The Stardust

WRITING - The Vegas Guy

I'm living in a pool-side bungalow at the hotel that was once called the Royal Nevada. Where am I?

Imagine the "Jeopardy" theme as I allot 30 seconds for so-called Vegas history experts to answer this one. "The La Concha."

Strike one.


"El Rancho Vegas."

Strike two.

"It's downtown, right? Near the Pioneer Club."

Strike three.

Here's a hint. What's the only Vegas casino ever to go bankrupt because gamblers actually broke the bank?

Yes, the Royal Nevada, which existed for a little less than a year in 1955 before it went flopped, only to be swallowed up two years later by the mobbed-up Stardust next door. And today, if you request a room in the "pool" wing of the Stardust, you can still get a little flavor of the Old Vegas, with two tiers of the rock-solid Royal Nevada suites surviving from the era when the Strip was full of low-rise luxury motels with expansive lawns.

Mike Weatherford's "Cult Vegas" is the definitive history of all those cool cats and swingin' broads from the Vegas that's barely there anymore. I've always thought the Royal Nevada story was a great one for gamblers--who wouldn't like the story of the only place where the gamblers ever won?--but I've asked everyone from Wall Street analysts to old-school veteran reporters to tell me that story, and few have even heard of the place, much less written about it.

Mike Weatherford knows what the Royal Nevada was. There are a thousand other impressive insights in his new book, CULT VEGAS an informal history of Vegas entertainment that's the result of his 14 years of reporting for the Las Vegas Review- Journal, but his throwaway lines about the Royal Nevada impressed me most of all.

Everything about this book feels right, even though there's very little new information to be found here. He's got the precise date that the first bare breast was uncovered in the city, as well as the cost of Liberace's wardrobe on the night of his debut. But there's nothing here about gangsters or gambling or byzantine Nevada politics. Weatherford chose to tell the whole story of the city through its entertainers, and as history it works in many ways better than the ponderous tome THE MONEY AND THE POWER with its dead-serious investigative reporting.

Who would think you could write a chapter about Frank, Dean and Sammy and make it as fresh as though you were sitting at the Dunes in 1959? In fact, the opening chapter--telling Frank's story one more time--is as fine a history of the Las Vegas showroom as you're ever likely to read. He then follows up with expansive essays on the origins of the Vegas lounge. (Louis Prima gets the major credit, of course, but he also remembers that Prima was preceded by the Mary Kaye Trio, which started the midnight-to-dawn style of improvisational lounge entertainment that would become a Vegas trademark until it was watered down in the seventies to the level of Bill Murray's "Saturday Night Live" lounge lizard singing "Star Wars.")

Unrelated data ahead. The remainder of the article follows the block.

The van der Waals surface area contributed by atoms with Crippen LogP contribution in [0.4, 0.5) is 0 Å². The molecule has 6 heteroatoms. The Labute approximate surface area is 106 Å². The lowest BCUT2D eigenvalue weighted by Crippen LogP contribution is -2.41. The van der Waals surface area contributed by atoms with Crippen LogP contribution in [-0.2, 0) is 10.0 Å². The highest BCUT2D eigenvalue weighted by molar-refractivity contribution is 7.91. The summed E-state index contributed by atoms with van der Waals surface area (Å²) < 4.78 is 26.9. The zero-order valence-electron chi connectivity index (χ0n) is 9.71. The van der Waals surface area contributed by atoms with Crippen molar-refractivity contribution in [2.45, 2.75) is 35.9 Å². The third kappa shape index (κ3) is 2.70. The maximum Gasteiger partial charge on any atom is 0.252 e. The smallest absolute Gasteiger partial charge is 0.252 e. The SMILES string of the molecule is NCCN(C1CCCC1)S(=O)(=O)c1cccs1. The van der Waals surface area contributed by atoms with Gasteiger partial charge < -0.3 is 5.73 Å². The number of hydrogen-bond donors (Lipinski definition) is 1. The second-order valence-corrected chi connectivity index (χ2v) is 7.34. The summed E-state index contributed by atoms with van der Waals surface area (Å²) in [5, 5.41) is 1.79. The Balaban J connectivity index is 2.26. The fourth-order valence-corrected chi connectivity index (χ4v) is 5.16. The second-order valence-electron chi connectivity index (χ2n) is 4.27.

Before the era of comedy clubs, but after the age of burlesque, Vegas was pretty much the only place for top comics to work, and Weatherford dispenses that history through the lives of what he calls the big three: Buddy Hackett, Shecky Greene and Don Rickles. What, no Joe E. Lewis? Weatherford actually convinced me that Joe E. does not belong on the list, mainly because he was popular with the Vegas founders but never that big a star to the public. One very helpful aspect of this history is that Weatherford has gone deep into the morgue, poring over old microfiche and faded yellow clippings, to show the ups and downs of familiar careers. (For example, he reproduces a rare ad for Elvis' April 1956 debut at the New Frontier, where he's third- billed. Second billing is Shecky Greene, and the headliner? Freddy Martin and His Orchestra!)

I could quibble with some of Weatherford's choices. Tom Jones is a sidebar in the Elvis chapter, but shouldn't that be Wayne Newton? His chapter on showgirls is fascinating--going into the lives of such forgotten beauties as Lili St. Cyr, Dyanne Thorne (better known as "Ilsa, She-Wolf of the SS"), Charo, Juliet Prowse and Mamie Van Doren--but it doesn't give enough credit to the hundreds of girls who have passed through the Tropicana's Folies Bergere, the longest-running show of them all.

Still, there are so many gems that you can't stop reading.

His section on TV stars who have tried to do Vegas shows--a list that includes Irene "Granny" Ryan, Monty Hall, Suzanne Somers, Mary Hart and Tony Danza--is devastatingly funny without being mean-spirited. And you can sense his genuine affection for such Vegas institutions as Ann-Margret, classiest of all the dames ever to hit town, and the Chairman of the Board. He also remembers the truly tragic characters like Totie Fields, Redd Foxx and Sam Kinison, without getting maudlin or melodramatic.

And he knows about the Royal Nevada. I would venture to say that he knows a lot more about it than I do. Obviously, my kinda guy.

The Vegas Strip
Theme: Celestial Gangster Schlock
Opened: 1958
Total Investment: $335 million
Known For: The Stardust Sports Book sets the opening line for the Super Bowl, heavyweight fights, and other major sporting
events that are risky for the casinos.
Marketing niche: Serious sports bettors, older tourists, locals
Gambler's Intensity: High
Cocktail speed: Rapido
Dealers: Friendly
Bosses: Friendly
Tables: 74
Slots: 1,630
Rooms: 1,506
Surrounding area: On the north Strip, between the Westward Ho and the Frontier
Overall rating: 85
Joe Bob's bankroll: Down $100 after an extremely quick and tragic visit to the craps tables: total to date: -$211     LAS VEGAS -- I'm living in a pool-side bungalow at the hotel that was once called the Royal Nevada. Where am I?


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